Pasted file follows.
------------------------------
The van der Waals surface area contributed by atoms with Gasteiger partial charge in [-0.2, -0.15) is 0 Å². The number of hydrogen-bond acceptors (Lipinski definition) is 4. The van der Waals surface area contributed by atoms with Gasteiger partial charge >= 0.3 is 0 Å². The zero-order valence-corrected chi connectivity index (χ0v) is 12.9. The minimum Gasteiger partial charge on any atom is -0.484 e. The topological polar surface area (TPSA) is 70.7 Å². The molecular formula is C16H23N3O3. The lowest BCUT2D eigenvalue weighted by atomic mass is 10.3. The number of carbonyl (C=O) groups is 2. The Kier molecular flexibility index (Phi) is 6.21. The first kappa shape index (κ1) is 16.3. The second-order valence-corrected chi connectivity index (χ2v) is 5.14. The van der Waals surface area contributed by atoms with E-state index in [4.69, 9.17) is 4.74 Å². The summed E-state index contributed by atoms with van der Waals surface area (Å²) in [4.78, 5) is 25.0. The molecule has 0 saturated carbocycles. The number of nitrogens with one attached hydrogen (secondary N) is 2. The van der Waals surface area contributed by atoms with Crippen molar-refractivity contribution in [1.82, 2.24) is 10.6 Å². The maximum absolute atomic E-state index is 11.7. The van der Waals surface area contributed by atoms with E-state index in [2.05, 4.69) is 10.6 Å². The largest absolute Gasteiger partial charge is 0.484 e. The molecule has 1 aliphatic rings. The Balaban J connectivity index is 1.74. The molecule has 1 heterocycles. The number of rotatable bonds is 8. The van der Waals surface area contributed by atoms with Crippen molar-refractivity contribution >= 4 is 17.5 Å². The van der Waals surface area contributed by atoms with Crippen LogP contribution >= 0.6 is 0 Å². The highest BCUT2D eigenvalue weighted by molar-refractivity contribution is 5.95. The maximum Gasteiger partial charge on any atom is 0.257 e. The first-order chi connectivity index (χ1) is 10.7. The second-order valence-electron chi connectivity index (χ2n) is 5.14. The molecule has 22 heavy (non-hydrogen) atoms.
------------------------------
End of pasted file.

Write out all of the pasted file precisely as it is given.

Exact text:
The van der Waals surface area contributed by atoms with Gasteiger partial charge in [-0.2, -0.15) is 0 Å². The number of hydrogen-bond acceptors (Lipinski definition) is 4. The van der Waals surface area contributed by atoms with Gasteiger partial charge >= 0.3 is 0 Å². The zero-order valence-corrected chi connectivity index (χ0v) is 12.9. The minimum Gasteiger partial charge on any atom is -0.484 e. The topological polar surface area (TPSA) is 70.7 Å². The molecular formula is C16H23N3O3. The lowest BCUT2D eigenvalue weighted by atomic mass is 10.3. The number of carbonyl (C=O) groups is 2. The Kier molecular flexibility index (Phi) is 6.21. The first kappa shape index (κ1) is 16.3. The second-order valence-corrected chi connectivity index (χ2v) is 5.14. The van der Waals surface area contributed by atoms with E-state index in [4.69, 9.17) is 4.74 Å². The summed E-state index contributed by atoms with van der Waals surface area (Å²) in [4.78, 5) is 25.0. The molecule has 0 saturated carbocycles. The number of nitrogens with one attached hydrogen (secondary N) is 2. The van der Waals surface area contributed by atoms with Crippen molar-refractivity contribution in [1.82, 2.24) is 10.6 Å². The maximum absolute atomic E-state index is 11.7. The van der Waals surface area contributed by atoms with E-state index in [2.05, 4.69) is 10.6 Å². The largest absolute Gasteiger partial charge is 0.484 e. The molecule has 1 aliphatic rings. The Balaban J connectivity index is 1.74. The molecule has 1 heterocycles. The number of rotatable bonds is 8. The van der Waals surface area contributed by atoms with Crippen molar-refractivity contribution >= 4 is 17.5 Å². The van der Waals surface area contributed by atoms with Crippen LogP contribution >= 0.6 is 0 Å². The highest BCUT2D eigenvalue weighted by molar-refractivity contribution is 5.95. The maximum Gasteiger partial charge on any atom is 0.257 e. The first-order chi connectivity index (χ1) is 10.7. The second-order valence-electron chi connectivity index (χ2n) is 5.14. The molecule has 22 heavy (non-hydrogen) atoms.